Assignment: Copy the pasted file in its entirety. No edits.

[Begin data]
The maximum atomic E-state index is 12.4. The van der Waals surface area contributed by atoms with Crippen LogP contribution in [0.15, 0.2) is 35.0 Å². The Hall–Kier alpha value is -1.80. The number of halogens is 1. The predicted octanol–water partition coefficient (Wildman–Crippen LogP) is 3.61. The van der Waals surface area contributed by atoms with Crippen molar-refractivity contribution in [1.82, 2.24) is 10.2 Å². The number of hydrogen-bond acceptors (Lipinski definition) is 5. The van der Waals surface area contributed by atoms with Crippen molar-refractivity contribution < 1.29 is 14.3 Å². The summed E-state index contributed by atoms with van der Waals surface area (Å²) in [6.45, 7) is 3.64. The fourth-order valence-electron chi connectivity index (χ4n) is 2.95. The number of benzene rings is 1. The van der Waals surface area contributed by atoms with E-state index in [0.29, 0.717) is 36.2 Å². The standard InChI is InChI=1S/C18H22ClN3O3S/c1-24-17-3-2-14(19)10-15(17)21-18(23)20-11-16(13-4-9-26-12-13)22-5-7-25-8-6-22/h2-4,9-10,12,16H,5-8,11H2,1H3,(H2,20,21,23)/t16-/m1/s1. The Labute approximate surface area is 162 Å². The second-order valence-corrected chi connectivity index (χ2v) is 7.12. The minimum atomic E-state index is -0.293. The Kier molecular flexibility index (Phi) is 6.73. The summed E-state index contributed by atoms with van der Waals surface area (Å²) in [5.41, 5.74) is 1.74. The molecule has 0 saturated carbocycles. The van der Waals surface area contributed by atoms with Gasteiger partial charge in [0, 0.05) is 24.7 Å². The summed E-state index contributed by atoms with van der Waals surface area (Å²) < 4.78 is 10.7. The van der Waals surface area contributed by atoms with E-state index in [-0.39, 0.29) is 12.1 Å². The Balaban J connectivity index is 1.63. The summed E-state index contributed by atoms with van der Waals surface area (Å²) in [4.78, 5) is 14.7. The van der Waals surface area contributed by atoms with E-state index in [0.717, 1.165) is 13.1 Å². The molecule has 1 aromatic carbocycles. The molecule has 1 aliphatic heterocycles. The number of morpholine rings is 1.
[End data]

The maximum atomic E-state index is 12.4. The van der Waals surface area contributed by atoms with Crippen LogP contribution in [0.15, 0.2) is 35.0 Å². The Hall–Kier alpha value is -1.80. The number of halogens is 1. The predicted octanol–water partition coefficient (Wildman–Crippen LogP) is 3.61. The van der Waals surface area contributed by atoms with Crippen molar-refractivity contribution in [1.82, 2.24) is 10.2 Å². The number of hydrogen-bond acceptors (Lipinski definition) is 5. The van der Waals surface area contributed by atoms with Crippen molar-refractivity contribution < 1.29 is 14.3 Å². The summed E-state index contributed by atoms with van der Waals surface area (Å²) in [6.45, 7) is 3.64. The fourth-order valence-electron chi connectivity index (χ4n) is 2.95. The number of benzene rings is 1. The van der Waals surface area contributed by atoms with E-state index in [0.29, 0.717) is 36.2 Å². The standard InChI is InChI=1S/C18H22ClN3O3S/c1-24-17-3-2-14(19)10-15(17)21-18(23)20-11-16(13-4-9-26-12-13)22-5-7-25-8-6-22/h2-4,9-10,12,16H,5-8,11H2,1H3,(H2,20,21,23)/t16-/m1/s1. The Labute approximate surface area is 162 Å². The second-order valence-corrected chi connectivity index (χ2v) is 7.12. The minimum atomic E-state index is -0.293. The Kier molecular flexibility index (Phi) is 6.73. The summed E-state index contributed by atoms with van der Waals surface area (Å²) in [5.41, 5.74) is 1.74. The molecule has 0 saturated carbocycles. The van der Waals surface area contributed by atoms with Gasteiger partial charge in [0, 0.05) is 24.7 Å². The summed E-state index contributed by atoms with van der Waals surface area (Å²) < 4.78 is 10.7. The van der Waals surface area contributed by atoms with E-state index in [-0.39, 0.29) is 12.1 Å². The Balaban J connectivity index is 1.63. The summed E-state index contributed by atoms with van der Waals surface area (Å²) in [4.78, 5) is 14.7. The van der Waals surface area contributed by atoms with E-state index in [0.717, 1.165) is 13.1 Å². The molecule has 1 aromatic carbocycles. The molecule has 1 aliphatic heterocycles. The number of morpholine rings is 1.